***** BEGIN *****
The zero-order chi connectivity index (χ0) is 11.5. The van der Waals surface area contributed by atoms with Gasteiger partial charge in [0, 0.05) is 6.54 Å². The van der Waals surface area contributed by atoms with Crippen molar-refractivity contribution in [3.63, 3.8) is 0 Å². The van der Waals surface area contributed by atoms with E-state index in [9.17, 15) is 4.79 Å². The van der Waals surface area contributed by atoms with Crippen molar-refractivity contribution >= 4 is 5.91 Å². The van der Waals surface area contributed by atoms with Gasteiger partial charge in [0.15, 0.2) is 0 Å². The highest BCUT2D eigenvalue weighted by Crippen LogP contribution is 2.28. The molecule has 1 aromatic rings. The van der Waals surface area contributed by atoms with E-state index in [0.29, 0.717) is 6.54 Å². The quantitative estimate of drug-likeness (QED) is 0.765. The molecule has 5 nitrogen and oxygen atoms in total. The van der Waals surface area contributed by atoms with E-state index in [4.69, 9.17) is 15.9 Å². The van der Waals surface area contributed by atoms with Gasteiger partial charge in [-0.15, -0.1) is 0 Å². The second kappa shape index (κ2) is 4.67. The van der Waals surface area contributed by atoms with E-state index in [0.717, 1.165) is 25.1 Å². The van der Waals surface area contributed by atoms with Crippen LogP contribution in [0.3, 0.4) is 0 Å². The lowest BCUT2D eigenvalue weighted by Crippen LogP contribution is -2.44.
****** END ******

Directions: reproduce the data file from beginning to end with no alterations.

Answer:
The zero-order chi connectivity index (χ0) is 11.5. The van der Waals surface area contributed by atoms with Gasteiger partial charge in [0, 0.05) is 6.54 Å². The van der Waals surface area contributed by atoms with Crippen molar-refractivity contribution in [3.63, 3.8) is 0 Å². The van der Waals surface area contributed by atoms with E-state index in [9.17, 15) is 4.79 Å². The van der Waals surface area contributed by atoms with Crippen molar-refractivity contribution >= 4 is 5.91 Å². The van der Waals surface area contributed by atoms with Gasteiger partial charge in [0.15, 0.2) is 0 Å². The highest BCUT2D eigenvalue weighted by Crippen LogP contribution is 2.28. The molecule has 1 aromatic rings. The van der Waals surface area contributed by atoms with E-state index in [0.29, 0.717) is 6.54 Å². The quantitative estimate of drug-likeness (QED) is 0.765. The molecule has 5 nitrogen and oxygen atoms in total. The van der Waals surface area contributed by atoms with E-state index in [4.69, 9.17) is 15.9 Å². The van der Waals surface area contributed by atoms with Gasteiger partial charge in [-0.15, -0.1) is 0 Å². The second kappa shape index (κ2) is 4.67. The van der Waals surface area contributed by atoms with E-state index in [0.717, 1.165) is 25.1 Å². The van der Waals surface area contributed by atoms with Crippen LogP contribution in [0.3, 0.4) is 0 Å². The lowest BCUT2D eigenvalue weighted by Crippen LogP contribution is -2.44.